Archive for Unsolicited advice


i has a karot


Booking flights

Here’s what I’ve settled on for air travel.

Start with Expedia or Orbitz which work well and have all the options. If your search isn’t too complex, you might try Qixo before you buy. Its UI sucks, is much less flexible, and is incredibly slow…but it sometimes finds flights Expedia doesn’t. Travelocity’s UI is frustrating and they use popunders – don’t bother with it.

If I find something, I sometimes go right to the airline and buy the ticket from them, not to save $5, but to avoid the situation where the travel site and airline pass the buck to each other in case of changes to be made.

Search the “discount” airlines like Southwest separately since they aren’t included in any of the travel sites. Nowadays the major airlines are worse experiences than these “no-frills” ones, if they have your route. I use Southwest when I can because I don’t have to worry about fees for changing or not using tickets, kind of like the way the world should be.

In terms of comfort in economy class, Southwest, AA and United (only if you pay for Economy Plus) are a little better. Continental and Northwest are a little worse.


His Reading Materials

I read a good article in the New Yorker about Philip Pullman wherein he disses CS Lewis and JRR Tolkien. Not because they have initials for first names, but because they provide no useful moral lessons in their books. He feels this is the job of books, and that religion is therefore not as neccessary as some folks think, IIRC. In any case it inspired me to read his His Dark Materials, an excellent story. It’s a Yearling book so it’s a little embarassing to haul around, but worth the pain, unlike that Harry Potter drivel. I think “book for kids” means: the prose isn’t too flowery and doesn’t search for cool obscure words, and the story’s about kids coming of age right in front of your face. Rating: READ IT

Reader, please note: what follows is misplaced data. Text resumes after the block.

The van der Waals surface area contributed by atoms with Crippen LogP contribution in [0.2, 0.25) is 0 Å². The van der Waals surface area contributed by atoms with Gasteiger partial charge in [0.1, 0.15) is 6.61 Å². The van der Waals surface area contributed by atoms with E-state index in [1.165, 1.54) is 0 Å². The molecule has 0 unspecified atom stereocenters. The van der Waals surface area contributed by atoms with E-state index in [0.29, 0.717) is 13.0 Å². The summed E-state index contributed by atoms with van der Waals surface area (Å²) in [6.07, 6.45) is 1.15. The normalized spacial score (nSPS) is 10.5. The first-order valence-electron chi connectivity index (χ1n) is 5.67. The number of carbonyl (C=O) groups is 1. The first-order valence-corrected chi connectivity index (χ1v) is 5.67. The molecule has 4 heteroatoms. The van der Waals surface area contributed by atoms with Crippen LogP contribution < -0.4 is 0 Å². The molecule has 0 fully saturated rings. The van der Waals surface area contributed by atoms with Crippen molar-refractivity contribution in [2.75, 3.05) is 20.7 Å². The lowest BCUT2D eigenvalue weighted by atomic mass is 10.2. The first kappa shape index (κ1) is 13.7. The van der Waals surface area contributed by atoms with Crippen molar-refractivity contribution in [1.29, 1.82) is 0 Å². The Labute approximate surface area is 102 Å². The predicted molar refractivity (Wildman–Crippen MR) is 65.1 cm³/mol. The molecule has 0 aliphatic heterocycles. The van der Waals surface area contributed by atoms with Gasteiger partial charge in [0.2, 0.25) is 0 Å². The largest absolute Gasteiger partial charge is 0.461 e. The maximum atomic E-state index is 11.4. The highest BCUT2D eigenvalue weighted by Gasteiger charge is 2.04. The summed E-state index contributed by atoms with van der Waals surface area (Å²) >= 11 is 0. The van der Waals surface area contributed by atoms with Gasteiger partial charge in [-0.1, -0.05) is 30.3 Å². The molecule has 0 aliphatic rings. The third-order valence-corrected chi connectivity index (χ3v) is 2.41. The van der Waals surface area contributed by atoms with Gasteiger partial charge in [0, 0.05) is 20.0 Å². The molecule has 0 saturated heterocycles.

I love a good Raymond Chandler, and High Window is no slouch. Representative quote: “You two are as cute as a couple of lost golf balls.” Rating: READ IT

That same New Yorker had an article about Knut Hamsun. Hamsun would be revered if he wasn’t such a Nazi, his apparently sympathy for whom doesn’t come through in his writing, I’m happy to report and Pan is great stuff. (It’s also on Project Gutenberg, but that’s probably the old, puritanized translation.) Its very reminiscent of Celine, who was also a Nazi and also an excellent author, who wrote with the same exuberance that made the author seem schitzoid, unless you understand it to reflect the turmoil of your own thought rather than the edited end product we see presented by others. Rating: READ IT (and that goes for Celine too)

I can’t believe I didn’t read the Elric saga back when I was into Conan. I guess it was loyalty to Robert E Howard. But Moorcock’s stories are better written, compelling and epic, and should be read by everybody with some geek in their blood. It’s a little tricky to put the series together since it’s out of print in its proper form, so here’s what to read, in order (but I’ll let you dig up the Amazon links, except to say that these white ones work fine):

  1. Elric of Melnibone
  2. The Sailor on the Seas of Fate
  3. The Weird of the White Wolf
  4. The Vanishing Tower
  5. The Bane of the Black Sword
  6. Stormbringer

I confess, however, that I’m only halfway through the list. Rating: READ IT while listening to BÖC


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